‘With great contempt’: the HOS about raja Ghanshyam Singh, 1820
‘WITH GREAT CONTEMPT’
THE HOS ABOUT RAJA GHANSHYAM OF SINGHBHUM, 1820
History often is the history of the state, not of the tribals. Upender Singh’s is not a new perspective, though worth emphasising again. Concentrating on the role of the states can lead to serious distortions. Before Singh, the historian D.D. Kosambi (1907-1966) stated that “The entire course of Indian history shows tribal elements being fused into a general society’. That still is a popular view, but it certainly is a wrong generalisation.
Tribals could be very successful in keeping the state out. Part of Kosambi’s (and all of us historians’) problem is that we work with historical sources. Most if not all of these were written by state agents and, naturally, they stressed the perspective of their masters. In the Singhbhum chronicle, if there was violence in the relation between the raja of Singhbhum and the Hos, it was considered as the fault of the Hos who were called “rebellious”. However, they were “rebellious” very often. This suggested that the Hos had another view of the rajas’ claims over their areas. They considered themselves independent.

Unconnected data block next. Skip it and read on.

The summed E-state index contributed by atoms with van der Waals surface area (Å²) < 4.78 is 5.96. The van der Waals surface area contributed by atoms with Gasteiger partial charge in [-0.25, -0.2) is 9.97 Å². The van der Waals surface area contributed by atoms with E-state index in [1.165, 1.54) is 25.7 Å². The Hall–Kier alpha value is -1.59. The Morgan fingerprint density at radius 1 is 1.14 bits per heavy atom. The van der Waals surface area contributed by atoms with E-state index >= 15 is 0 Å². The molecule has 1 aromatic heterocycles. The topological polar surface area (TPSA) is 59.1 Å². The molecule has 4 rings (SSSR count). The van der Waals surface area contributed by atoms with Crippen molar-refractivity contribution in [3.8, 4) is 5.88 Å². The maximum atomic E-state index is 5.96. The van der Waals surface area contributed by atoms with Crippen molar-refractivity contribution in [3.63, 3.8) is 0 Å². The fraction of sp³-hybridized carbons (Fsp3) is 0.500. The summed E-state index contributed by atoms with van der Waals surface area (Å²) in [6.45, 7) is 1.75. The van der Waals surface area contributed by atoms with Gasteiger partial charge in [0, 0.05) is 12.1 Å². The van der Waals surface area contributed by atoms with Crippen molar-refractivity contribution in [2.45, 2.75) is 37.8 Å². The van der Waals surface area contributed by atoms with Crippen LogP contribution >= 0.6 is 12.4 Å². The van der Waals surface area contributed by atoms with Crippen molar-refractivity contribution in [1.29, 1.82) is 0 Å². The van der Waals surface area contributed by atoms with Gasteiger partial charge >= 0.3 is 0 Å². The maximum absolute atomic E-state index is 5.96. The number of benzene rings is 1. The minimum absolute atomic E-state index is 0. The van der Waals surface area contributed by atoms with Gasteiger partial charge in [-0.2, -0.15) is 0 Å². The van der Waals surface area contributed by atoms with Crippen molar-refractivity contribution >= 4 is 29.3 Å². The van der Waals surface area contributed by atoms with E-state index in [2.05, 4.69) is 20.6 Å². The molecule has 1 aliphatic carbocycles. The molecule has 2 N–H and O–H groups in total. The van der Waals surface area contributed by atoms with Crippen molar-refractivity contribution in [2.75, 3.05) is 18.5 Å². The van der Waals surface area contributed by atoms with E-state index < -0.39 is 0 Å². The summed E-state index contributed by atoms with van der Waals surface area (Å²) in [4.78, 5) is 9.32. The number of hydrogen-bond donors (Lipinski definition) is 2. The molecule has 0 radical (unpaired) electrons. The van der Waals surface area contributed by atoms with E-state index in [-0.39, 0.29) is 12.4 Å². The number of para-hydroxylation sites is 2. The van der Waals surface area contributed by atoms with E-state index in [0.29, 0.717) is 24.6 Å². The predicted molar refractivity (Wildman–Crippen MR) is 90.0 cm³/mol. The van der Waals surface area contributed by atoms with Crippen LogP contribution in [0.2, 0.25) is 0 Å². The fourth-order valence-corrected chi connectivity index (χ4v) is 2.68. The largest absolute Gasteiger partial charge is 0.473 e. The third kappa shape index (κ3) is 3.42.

In 1818, Major Edward Roughsedge actually spoke with Hos and quickly learned that they were not interested in the raja of neighbouring Singhbhum. They merely looked upon raja Ghanshyam Singh – and his relation in Seraikela – “with great contempt”. A contemporary description of the raja’s capital Porahat confirms their view. The palace was “dilapidated” and its household filled with “listlessness and apathy”.
Here an anaemic state was marginal to the society of the Hos. Major Roughsedge soon could see that for himself. When he first entered the Hodisum with his army, for one time he dropped his official mask. He clearly was stunned to see “a well cultivated champaign country studded with large villages …. smiling hamlets”.
From the chronicle of the Singhbhum rajas one would never guess this vibrant Ho society.
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